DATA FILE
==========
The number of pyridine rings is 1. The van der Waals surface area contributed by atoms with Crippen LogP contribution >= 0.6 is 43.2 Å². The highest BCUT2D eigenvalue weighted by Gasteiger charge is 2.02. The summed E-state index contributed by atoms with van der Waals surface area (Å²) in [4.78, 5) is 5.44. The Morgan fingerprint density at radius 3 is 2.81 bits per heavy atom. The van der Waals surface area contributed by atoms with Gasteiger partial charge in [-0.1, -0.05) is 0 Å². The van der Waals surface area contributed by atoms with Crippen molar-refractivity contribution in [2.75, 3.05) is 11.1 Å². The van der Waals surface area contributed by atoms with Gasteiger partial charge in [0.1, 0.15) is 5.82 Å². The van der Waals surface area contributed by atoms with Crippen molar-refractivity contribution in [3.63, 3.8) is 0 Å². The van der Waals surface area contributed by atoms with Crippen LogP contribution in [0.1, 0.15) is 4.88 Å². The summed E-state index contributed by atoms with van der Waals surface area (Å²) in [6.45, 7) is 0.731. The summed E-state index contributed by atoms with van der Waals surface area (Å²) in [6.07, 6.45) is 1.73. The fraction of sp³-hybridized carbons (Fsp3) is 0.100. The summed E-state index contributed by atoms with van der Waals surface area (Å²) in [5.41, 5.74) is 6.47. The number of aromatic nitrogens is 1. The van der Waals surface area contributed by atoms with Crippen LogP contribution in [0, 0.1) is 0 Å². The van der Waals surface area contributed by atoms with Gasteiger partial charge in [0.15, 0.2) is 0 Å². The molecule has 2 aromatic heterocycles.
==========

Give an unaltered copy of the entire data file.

The number of pyridine rings is 1. The van der Waals surface area contributed by atoms with Crippen LogP contribution >= 0.6 is 43.2 Å². The highest BCUT2D eigenvalue weighted by Gasteiger charge is 2.02. The summed E-state index contributed by atoms with van der Waals surface area (Å²) in [4.78, 5) is 5.44. The Morgan fingerprint density at radius 3 is 2.81 bits per heavy atom. The van der Waals surface area contributed by atoms with Gasteiger partial charge in [-0.1, -0.05) is 0 Å². The van der Waals surface area contributed by atoms with Crippen molar-refractivity contribution in [2.75, 3.05) is 11.1 Å². The van der Waals surface area contributed by atoms with Gasteiger partial charge in [0.1, 0.15) is 5.82 Å². The van der Waals surface area contributed by atoms with Crippen molar-refractivity contribution in [3.63, 3.8) is 0 Å². The van der Waals surface area contributed by atoms with Crippen LogP contribution in [0.1, 0.15) is 4.88 Å². The summed E-state index contributed by atoms with van der Waals surface area (Å²) in [6.45, 7) is 0.731. The summed E-state index contributed by atoms with van der Waals surface area (Å²) in [6.07, 6.45) is 1.73. The fraction of sp³-hybridized carbons (Fsp3) is 0.100. The summed E-state index contributed by atoms with van der Waals surface area (Å²) in [5.41, 5.74) is 6.47. The number of aromatic nitrogens is 1. The van der Waals surface area contributed by atoms with Crippen LogP contribution in [0, 0.1) is 0 Å². The van der Waals surface area contributed by atoms with Gasteiger partial charge in [0.15, 0.2) is 0 Å². The molecule has 2 aromatic heterocycles.